Invasive non-native crawdads may impact the Rogue!

troutdude
troutdude
May 13, 2022



Northern crayfish
Photo of a non-native Northern crayfish found in Ashland canal and submitted to the Oregon Invasive Species hotline. Michael Parker photo. Click to enlarge

CENTRAL POINT, Ore – Northern crayfish were found in the Ashland canal, marking the first documented existence of this non-native species in Oregon.


Native to the Midwest, invasive populations of Northern crayfish exist in California and Washington.


This discovery could be bad news for Oregon's native signal crayfish – Northern crayfish are much more aggressive. And as omnivores, they can prey on signal crayfish, the eggs of salmon and steelhead, and consume native vegetation.


Because Ashland canal leads to Bear Creek and the Rogue River, Rick Boatner, ODFW's Invasive Species Coordinator, says Northern crayfish have the potential to duplicate what rusty crawfish did in the John Day River Basin.


It is believed rusty crayfish were released in the John Day River near Mitchell by a school group about 42 years ago. These crayfish have since taken over most of the river from native signal crayfish and are predicted to enter the Columbia River by 2025. Signal crayfish are now displaced and rarely seen today.


Although the Ashland canal can have low stormwater levels, crayfish can burrow in mud and wait for higher water. They can also travel over land to other water bodies.


Boatner and his team will begin surveying selected areas of the canal starting above Emigrant Reservoir to Lithia Park and trapping any Northern crayfish found. If the species is established, Boatner says they are most likely here to say and will continue to spread in the Rogue River Basin.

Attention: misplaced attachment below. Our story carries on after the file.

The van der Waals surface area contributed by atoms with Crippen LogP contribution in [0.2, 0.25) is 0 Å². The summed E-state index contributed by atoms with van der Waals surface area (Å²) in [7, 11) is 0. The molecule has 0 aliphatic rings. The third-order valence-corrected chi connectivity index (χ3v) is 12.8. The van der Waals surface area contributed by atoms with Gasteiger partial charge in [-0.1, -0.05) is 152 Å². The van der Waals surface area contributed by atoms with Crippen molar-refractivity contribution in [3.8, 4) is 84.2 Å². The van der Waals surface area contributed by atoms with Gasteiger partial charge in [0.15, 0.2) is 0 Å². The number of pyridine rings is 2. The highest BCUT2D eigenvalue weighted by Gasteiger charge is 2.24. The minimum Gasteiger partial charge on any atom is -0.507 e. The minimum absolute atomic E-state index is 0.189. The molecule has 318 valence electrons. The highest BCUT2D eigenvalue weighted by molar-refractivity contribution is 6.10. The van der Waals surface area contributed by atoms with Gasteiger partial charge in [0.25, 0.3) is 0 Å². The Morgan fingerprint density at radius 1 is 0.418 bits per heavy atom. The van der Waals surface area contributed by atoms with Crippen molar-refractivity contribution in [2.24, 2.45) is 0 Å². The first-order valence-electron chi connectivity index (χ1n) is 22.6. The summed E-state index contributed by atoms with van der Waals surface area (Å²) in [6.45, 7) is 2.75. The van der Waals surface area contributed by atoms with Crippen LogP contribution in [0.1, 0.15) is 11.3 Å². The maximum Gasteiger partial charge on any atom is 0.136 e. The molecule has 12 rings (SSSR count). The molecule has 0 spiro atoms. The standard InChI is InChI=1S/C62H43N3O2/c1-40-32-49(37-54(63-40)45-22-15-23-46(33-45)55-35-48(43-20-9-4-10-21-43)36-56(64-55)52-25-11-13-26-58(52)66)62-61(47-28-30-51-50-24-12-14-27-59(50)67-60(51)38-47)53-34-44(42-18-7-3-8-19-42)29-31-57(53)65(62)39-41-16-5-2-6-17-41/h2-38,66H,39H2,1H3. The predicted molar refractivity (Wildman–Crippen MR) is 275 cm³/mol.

If anyone knows of a crayfish release in the Ashland area, please contact Boatner at 503-947-6308. Schools are reminded that classroom specimens cannot be released into the wild; a permit is required to import non-native crayfish into Oregon. Aquarium fish and other pets are also not allowed to be released. These actions can cause significant harm to Oregon's native fish and wildlife species.


People are encouraged to report invasive fish and wildlife to https://oregoninvasiveshotline.org/
 
Irishrover
Irishrover
Thought this was an interesting article. I looked up signal crayfish and found they were imported to Europe quite a few years back and create a problem over there.

https://en.wikipedia.org/wiki/Signal_crayfish

Does anyone know the species of crayfish at Timothy Lake?
 
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DOKF
DOKF
Edibles ...
 
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Irishrover
Irishrover
Yes, definitely edible. We will be making a couple trips up there with traps ready to catch some of those bugs.
 
DOKF
DOKF
Yumm! Good luck!
 
troutdude
troutdude
Imma gonna be setting some traps at Diamond, in a couple of weeks. And hopefully harvesting some trout too boot!
 
Irishrover
Irishrover
Diamond Lake! They do grow some big trout there. Have a good trip.
 
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troutdude
troutdude
Irishrover said:
Diamond Lake! They do grow some big trout there. Have a good trip.
Thank you Lonn. It's been decades since I've been there. Am VERY excited to go again! Especially since I'll be hanging out with 3 buddy's that I've known for over 45 years!
 

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